NEI Max
NEI Max
Source/Disclosures
Source:

Sauvé WM. Situation critical: The impact of COVID-19 on mental health care. Presented at: NEI Max; Nov. 5-8, 2020 (virtual meeting).

Disclosures: Sauvé reports he serves on the speaker’s bureau of Avanir Pharmaceuticals Inc.
November 07, 2020
2 min read
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COVID-19 pandemic has caused 'dramatic changes' in approach to mental health care

Source/Disclosures
Source:

Sauvé WM. Situation critical: The impact of COVID-19 on mental health care. Presented at: NEI Max; Nov. 5-8, 2020 (virtual meeting).

Disclosures: Sauvé reports he serves on the speaker’s bureau of Avanir Pharmaceuticals Inc.
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The COVID-19 pandemic may have lasting effects on the psychiatric care of patients, according to a presenter at the NEI Max Virtual Conference.

“The impact of the COVID-19 pandemic may go well beyond the physical complications,” William M. Sauvé, MD, medical director of the Virginia region of Greenbrook TMS NeuroHealth Centers, said during a presentation. “Emerging data, historical studies and expert opinion point to a tremendous impact of COVID-19 on the development and exacerbation of psychiatric issues. The pandemic has served to amplify personal, social and economic costs of mental illness to a magnitude that's unprecedented.”

COVID vial and DNA
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According to Sauvé, CDC data have shown a significant increase in symptoms of anxiety disorder and depressive disorder since the pandemic began. Numerous study findings have shown adverse psychiatric outcomes, including increased psychosocial stressors, such as life disruption, fear of illness or fear of negative economic effects; phobic anxiety; binge-watching television, which has been linked to mood and sleep disturbances; increased social media exposure; increased alcohol sales and use; and increased calls to domestic abuse and child abuse hotlines.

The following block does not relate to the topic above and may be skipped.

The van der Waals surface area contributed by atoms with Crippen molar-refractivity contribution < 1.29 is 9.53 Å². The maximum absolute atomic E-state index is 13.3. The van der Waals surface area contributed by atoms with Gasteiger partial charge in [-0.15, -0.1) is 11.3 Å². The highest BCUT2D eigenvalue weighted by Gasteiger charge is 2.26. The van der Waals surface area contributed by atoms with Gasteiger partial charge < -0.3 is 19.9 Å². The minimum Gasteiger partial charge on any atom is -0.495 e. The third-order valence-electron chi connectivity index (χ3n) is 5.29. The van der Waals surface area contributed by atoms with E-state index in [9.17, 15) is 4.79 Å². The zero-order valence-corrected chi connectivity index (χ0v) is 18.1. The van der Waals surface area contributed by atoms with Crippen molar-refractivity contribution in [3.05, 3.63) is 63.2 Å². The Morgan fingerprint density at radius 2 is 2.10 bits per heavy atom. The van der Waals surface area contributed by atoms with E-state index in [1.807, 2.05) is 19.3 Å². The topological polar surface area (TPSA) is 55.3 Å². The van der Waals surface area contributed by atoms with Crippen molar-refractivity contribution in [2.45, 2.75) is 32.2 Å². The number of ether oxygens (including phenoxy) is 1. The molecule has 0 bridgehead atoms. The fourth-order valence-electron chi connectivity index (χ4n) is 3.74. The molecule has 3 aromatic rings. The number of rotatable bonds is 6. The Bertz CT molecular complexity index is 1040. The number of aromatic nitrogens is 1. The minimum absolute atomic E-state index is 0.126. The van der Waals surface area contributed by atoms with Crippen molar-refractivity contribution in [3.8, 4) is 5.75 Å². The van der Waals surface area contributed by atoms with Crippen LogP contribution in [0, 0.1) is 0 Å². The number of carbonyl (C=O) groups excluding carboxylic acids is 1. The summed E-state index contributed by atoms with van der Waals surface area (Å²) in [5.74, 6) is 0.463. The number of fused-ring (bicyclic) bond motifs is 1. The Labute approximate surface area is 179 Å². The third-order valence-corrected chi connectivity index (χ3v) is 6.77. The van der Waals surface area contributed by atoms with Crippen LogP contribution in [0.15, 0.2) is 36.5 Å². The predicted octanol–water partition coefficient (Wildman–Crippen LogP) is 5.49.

Moreover, those with pre-existing mental health disorders appeared to be at increased risk for infection with COVID-19 compared with those without mental health disorders. This population is also more likely to develop severe organ dysfunction and to die in ICUs vs. those without mental disorders. Additional complications wrought by the pandemic among those with pre-existing mental health disorders include increased symptoms and poorer access to services and supports since the pandemic’s onset, as well as a reduction in the availability of many family, social and psychiatric supports due to physical distancing, Sauvé said.

The mental health effects of the pandemic also have been seen among health care workers, particularly those on the frontline. This population has reported adverse outcomes including stress exposure, fear of infecting themselves and fear of infecting loved ones. Results of a cross-sectional study of 1,257 health care workers in China revealed 50% reported symptoms of depression, 45% reported anxiety, 34% reported insomnia and 72% reported distress. Risk factors among frontline health care workers included a lack of social support and communication, maladaptive coping strategies and a lack of training.

The psychiatric field has adapted to meet the needs of patients during the COVID-19 pandemic, according to Sauvé. Telepsychiatry has preserved the ability for a significant proportion of interactions between clinicians and patients, and this interface method may provide additional benefit for individuals with severe anxiety disorders. However, Sauvé said additional research is necessary to pinpoint optimal methods for video teleconference group delivery.

According to Sauvé, the pandemic has resulted in potential negative effects of changes to mental health care, such as resource reallocation to physical health care needs, fewer in-person meetings within and across treatment teams, mental and physical strain on health care workers and a shortage of health care workers. Potential positive effects of changes to mental health care include an increase in overall mental health literacy in the population linked to education about mental health effects of COVID-19 and an opportunity to emphasize the importance of self-care, coping strategies and family support.

“Because of the pandemic, dramatic changes have been implemented in the approach to mental health care treatment, for better or for worse,” Sauvé said. “But I think there are some opportunities that if we jump on it, we can see things getting better in the very near future. It is essential that mental health care providers continue to monitor the effects of these changes and prepare for long-term incorporation, meaning I think we're going to see mental health consequences manifesting for years to come that are going to be attributed to everything that we've just been through.

“[There will also be] incorporation of some mandatory new ways of doing things, and if we do it right, they might actually be better ways of doing things,” Sauvé added.